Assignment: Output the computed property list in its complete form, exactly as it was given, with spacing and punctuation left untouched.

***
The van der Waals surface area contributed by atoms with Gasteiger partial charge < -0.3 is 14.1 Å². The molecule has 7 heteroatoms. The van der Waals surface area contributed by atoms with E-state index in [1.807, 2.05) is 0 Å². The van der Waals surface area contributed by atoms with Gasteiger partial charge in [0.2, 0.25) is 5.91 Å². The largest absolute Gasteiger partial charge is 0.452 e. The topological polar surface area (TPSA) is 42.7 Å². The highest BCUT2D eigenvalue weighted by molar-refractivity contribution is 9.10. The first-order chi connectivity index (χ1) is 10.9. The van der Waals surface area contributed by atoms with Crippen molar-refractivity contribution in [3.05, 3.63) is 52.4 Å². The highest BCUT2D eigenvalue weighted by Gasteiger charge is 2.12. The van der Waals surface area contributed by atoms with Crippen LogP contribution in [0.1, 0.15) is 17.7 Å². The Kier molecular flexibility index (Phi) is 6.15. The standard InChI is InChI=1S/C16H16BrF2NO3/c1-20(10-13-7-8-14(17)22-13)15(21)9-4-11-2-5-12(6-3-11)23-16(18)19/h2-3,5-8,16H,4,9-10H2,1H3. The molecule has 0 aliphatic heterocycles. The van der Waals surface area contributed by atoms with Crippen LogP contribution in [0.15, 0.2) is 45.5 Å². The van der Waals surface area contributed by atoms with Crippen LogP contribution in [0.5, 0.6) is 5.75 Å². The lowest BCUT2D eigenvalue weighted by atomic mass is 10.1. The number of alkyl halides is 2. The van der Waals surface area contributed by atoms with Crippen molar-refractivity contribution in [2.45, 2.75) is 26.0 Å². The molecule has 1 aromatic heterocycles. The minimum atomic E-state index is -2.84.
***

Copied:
The van der Waals surface area contributed by atoms with Gasteiger partial charge < -0.3 is 14.1 Å². The molecule has 7 heteroatoms. The van der Waals surface area contributed by atoms with E-state index in [1.807, 2.05) is 0 Å². The van der Waals surface area contributed by atoms with Gasteiger partial charge in [0.2, 0.25) is 5.91 Å². The largest absolute Gasteiger partial charge is 0.452 e. The topological polar surface area (TPSA) is 42.7 Å². The highest BCUT2D eigenvalue weighted by molar-refractivity contribution is 9.10. The first-order chi connectivity index (χ1) is 10.9. The van der Waals surface area contributed by atoms with Crippen molar-refractivity contribution in [3.05, 3.63) is 52.4 Å². The highest BCUT2D eigenvalue weighted by Gasteiger charge is 2.12. The van der Waals surface area contributed by atoms with Crippen LogP contribution in [0.1, 0.15) is 17.7 Å². The Kier molecular flexibility index (Phi) is 6.15. The standard InChI is InChI=1S/C16H16BrF2NO3/c1-20(10-13-7-8-14(17)22-13)15(21)9-4-11-2-5-12(6-3-11)23-16(18)19/h2-3,5-8,16H,4,9-10H2,1H3. The molecule has 0 aliphatic heterocycles. The van der Waals surface area contributed by atoms with Crippen LogP contribution in [0.15, 0.2) is 45.5 Å². The van der Waals surface area contributed by atoms with Crippen LogP contribution in [0.5, 0.6) is 5.75 Å². The lowest BCUT2D eigenvalue weighted by atomic mass is 10.1. The number of alkyl halides is 2. The van der Waals surface area contributed by atoms with Crippen molar-refractivity contribution in [2.45, 2.75) is 26.0 Å². The molecule has 1 aromatic heterocycles. The minimum atomic E-state index is -2.84.